Senators Spar On Subpoenas, Liability Caps

June 17, 2010

As top officials from the administration and BP took to Capitol Hill this morning to talk about the Gulf of Mexico oil spill, Senate Democrats put on a show to score more political points in the spill's aftermath.

Senate Democrats twice tried to get unanimous approval to remove all liability caps that BP and other oil companies would face for the gulf spill and future spills, and to give subpoena power to a bipartisan commission President Obama has created to come up with safety and oversight recommendations for deepwater oil and gas drilling.

"It is unacceptable for BP and the other companies responsible for this oil spill to continue to stonewall the American people, and I don't understand why my colleagues on the other side of the aisle are objecting to this," Sen. Jeanne Shaheen, D-N.H., said in bringing up the plan to grant the commission subpoena power. "I would assume that they're as interested in getting to the bottom of this disaster as the rest of us are."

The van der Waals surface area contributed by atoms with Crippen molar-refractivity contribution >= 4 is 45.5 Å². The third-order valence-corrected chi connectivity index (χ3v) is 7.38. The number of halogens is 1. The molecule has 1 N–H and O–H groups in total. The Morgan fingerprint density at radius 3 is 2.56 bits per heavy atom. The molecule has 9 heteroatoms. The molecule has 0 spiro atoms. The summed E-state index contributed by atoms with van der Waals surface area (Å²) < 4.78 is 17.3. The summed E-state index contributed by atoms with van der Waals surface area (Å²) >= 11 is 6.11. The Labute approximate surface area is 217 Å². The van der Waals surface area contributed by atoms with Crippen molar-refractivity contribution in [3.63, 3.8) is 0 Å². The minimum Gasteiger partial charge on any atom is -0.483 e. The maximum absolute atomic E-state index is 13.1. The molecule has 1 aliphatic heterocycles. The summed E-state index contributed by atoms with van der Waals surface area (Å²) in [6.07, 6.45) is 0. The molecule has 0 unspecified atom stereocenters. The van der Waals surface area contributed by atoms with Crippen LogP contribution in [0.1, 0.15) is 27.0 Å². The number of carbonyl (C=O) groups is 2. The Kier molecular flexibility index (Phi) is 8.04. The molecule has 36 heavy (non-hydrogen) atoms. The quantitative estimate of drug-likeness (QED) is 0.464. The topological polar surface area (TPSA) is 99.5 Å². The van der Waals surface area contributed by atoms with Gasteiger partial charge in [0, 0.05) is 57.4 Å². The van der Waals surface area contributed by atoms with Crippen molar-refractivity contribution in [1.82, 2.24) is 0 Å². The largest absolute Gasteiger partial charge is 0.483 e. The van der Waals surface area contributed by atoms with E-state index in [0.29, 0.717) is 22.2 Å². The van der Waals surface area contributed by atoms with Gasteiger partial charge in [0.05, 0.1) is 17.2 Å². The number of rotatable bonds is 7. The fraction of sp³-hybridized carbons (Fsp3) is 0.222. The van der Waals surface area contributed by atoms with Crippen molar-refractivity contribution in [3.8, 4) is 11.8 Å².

Sen. Robert Menendez, D-N.J., tried for the fourth time to get unanimous approval for lifting oil company liability caps.

Senate Environment and Public Works ranking member James Inhofe of Oklahoma was the obligatory Republican in charge of objecting to both requests. He said he agreed with Shaheen's arguments in favor of subpoena power but that Majority Leader Harry Reid has given Democratic leaders until July 4 to offer up a host of recommendations for dealing with the spill. "I think we should give that process an opportunity to work," he said.

Republicans have also been arguing that Democrats have been trying to arbitrarily raise oil spill liability limits.

Meanwhile, beyond that particular political theater is this morning's hearing in the House Energy and Commerce Committee's oversight and investigations panel featuring testimony from BP CEO Tony Hayward, his first since the April 20 explosion of the company-run Deepwater Horizon rig.

And Coast Guard Adm. Thad Allen, the national incident commander, is giving a closed-door briefing to House and Senate lawmakers on the latest in the spill response effort in the Capitol Visitor Center this morning.


By:  Darren Goode
Source: National Journal